Brigid Bergin, Reporter
Brigid Bergin is the City Hall reporter for WNYC. She covers city politics including the 2013 mayoral race and transition.
Path train service in and out of Hoboken, New Jersey, remains suspended leaving commuters with options like pricier ferry trips or longer bus rides to get into Manhattan. Nearly a month after Sandy, Port Authority officials who operate the PATH Train system brought reporters down into a tunnel below Hoboken on Tuesday to see just why the repairs are taking so long.
Officials said the whole PATH train system suffered $300 million dollars worth of damage. They predicted it will be several more weeks before the Hoboken station reopens.
Huge spools of cable were sitting on flatbed cars where the PATH train would normally be. The turnstiles and vending machines were covered in clear, plastic tarps. The Hoboken station is currently an active construction site. So PATH officials began with a safety briefing and distributed hard hats and neon vests.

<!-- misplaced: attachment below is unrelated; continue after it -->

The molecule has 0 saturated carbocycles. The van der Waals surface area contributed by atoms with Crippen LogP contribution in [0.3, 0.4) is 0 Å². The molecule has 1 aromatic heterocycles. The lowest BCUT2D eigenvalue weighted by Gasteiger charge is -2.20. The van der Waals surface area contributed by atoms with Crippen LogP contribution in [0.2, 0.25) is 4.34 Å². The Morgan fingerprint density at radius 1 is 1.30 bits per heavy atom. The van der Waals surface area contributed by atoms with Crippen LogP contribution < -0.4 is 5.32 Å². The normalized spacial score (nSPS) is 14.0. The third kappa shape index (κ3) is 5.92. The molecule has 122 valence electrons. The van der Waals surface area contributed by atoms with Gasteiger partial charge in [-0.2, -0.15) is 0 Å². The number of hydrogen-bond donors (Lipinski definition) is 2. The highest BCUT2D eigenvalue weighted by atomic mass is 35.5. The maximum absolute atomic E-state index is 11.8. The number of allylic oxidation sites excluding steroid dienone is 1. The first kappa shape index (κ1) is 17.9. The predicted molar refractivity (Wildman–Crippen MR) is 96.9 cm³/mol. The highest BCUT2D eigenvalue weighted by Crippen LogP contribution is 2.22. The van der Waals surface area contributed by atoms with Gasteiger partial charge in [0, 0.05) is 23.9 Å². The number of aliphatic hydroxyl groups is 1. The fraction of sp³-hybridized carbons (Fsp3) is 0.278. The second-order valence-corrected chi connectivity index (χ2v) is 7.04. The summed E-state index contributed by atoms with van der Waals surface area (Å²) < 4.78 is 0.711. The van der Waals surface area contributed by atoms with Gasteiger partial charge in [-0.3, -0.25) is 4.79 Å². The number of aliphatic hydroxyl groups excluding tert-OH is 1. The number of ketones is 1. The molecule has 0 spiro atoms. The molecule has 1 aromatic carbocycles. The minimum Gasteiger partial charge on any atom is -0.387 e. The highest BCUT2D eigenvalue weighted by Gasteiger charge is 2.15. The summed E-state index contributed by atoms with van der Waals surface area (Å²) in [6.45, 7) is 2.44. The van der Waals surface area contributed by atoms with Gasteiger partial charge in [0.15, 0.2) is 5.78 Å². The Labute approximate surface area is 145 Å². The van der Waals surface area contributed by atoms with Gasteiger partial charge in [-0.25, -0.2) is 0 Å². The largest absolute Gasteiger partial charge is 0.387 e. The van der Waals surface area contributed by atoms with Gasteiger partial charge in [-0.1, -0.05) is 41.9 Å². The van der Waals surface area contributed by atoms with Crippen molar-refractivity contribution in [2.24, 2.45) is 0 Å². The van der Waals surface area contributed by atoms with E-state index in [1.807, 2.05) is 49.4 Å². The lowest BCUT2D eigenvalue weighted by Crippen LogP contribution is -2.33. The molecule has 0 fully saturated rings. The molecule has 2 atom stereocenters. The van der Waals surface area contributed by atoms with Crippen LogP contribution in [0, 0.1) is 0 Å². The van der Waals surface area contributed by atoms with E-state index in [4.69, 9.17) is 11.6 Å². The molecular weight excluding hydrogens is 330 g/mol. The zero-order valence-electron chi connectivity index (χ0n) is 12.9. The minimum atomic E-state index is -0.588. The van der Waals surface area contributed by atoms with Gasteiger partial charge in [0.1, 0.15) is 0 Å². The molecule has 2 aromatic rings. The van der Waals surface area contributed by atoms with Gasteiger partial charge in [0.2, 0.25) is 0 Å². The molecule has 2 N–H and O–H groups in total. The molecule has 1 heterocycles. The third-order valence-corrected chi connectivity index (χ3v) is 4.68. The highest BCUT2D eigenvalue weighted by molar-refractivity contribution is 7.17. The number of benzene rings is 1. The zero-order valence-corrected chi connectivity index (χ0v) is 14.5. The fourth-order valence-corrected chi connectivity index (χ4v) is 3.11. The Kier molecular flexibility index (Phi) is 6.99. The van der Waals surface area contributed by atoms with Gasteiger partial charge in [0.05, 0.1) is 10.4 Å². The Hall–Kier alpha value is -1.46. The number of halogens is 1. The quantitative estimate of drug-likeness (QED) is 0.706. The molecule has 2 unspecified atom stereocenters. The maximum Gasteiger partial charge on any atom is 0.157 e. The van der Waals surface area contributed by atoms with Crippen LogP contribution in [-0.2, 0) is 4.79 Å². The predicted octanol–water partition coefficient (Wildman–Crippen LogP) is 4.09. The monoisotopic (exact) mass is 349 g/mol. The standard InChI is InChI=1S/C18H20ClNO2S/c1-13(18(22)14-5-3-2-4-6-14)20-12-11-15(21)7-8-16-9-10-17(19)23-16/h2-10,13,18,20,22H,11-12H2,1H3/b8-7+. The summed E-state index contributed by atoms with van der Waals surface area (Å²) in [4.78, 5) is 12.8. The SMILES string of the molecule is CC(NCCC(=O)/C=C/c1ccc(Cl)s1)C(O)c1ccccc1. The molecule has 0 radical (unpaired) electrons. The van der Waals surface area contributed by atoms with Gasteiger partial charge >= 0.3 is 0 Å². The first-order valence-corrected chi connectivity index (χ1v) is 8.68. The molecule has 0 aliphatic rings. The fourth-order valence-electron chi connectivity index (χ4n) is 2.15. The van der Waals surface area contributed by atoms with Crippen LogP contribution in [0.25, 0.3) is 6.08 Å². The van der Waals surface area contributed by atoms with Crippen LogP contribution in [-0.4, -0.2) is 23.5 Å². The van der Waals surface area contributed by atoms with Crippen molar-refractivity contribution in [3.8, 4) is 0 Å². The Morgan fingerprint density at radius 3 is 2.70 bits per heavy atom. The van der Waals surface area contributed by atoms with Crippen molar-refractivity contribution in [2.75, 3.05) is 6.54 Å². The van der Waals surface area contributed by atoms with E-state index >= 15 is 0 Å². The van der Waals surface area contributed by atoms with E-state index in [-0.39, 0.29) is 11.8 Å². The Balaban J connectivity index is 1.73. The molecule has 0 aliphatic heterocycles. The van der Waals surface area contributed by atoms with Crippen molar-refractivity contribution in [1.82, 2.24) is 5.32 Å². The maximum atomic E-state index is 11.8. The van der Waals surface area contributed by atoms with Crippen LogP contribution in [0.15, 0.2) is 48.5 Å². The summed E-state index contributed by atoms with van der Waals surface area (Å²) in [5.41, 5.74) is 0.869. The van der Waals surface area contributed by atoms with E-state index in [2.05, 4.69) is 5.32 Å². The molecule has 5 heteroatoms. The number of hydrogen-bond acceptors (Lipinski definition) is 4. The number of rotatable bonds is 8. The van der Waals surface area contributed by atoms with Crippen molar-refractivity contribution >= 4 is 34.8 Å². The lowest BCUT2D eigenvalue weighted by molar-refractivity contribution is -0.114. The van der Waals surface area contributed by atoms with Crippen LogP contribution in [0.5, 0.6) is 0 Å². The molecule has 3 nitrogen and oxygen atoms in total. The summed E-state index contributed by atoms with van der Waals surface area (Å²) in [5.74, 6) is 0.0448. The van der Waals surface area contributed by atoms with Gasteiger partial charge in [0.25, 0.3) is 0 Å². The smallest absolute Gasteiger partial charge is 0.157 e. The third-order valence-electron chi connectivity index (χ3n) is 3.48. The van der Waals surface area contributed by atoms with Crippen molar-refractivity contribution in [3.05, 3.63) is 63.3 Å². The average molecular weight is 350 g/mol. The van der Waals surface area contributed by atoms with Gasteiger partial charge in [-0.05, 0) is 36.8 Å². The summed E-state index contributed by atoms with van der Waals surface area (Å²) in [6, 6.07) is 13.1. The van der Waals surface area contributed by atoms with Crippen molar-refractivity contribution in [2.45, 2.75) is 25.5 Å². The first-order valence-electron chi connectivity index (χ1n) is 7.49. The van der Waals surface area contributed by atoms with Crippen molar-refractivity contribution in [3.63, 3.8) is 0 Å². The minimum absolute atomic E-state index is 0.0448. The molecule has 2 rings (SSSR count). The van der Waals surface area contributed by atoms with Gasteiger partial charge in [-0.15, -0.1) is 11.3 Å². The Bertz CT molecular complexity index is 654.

Before leading reporters nearly a quarter mile into one of the damaged tunnels, Stephen Kingsberry, acting PATH Train System director, pointed to a display of photographs from the storm. One showed water rushing down a set of steps even though a pressurized flood gate appeared to be in place.
"Water came down everywhere," explained Kingsberry. "And it was so much water that it flooded the track area which is beneath us."
Eight feet of water destroyed switches, corroded cables, and took about a week just to pump out. Since the city of Hoboken itself flooded, Kingsberry said there was no way to keep the station dry.
"I mean it wouldn't flood if we could move the station above ground and put it somewhere in the sky," Kingsberry said. "But since we need to be underground where the trains are, we're doing what we can do to fortify what we have so the water won't penetrate as much."
Right now crews are working day and night. They're replacing damaged cables, switches and fixing broken equipment. Then the whole system will need to be tested before service is restored.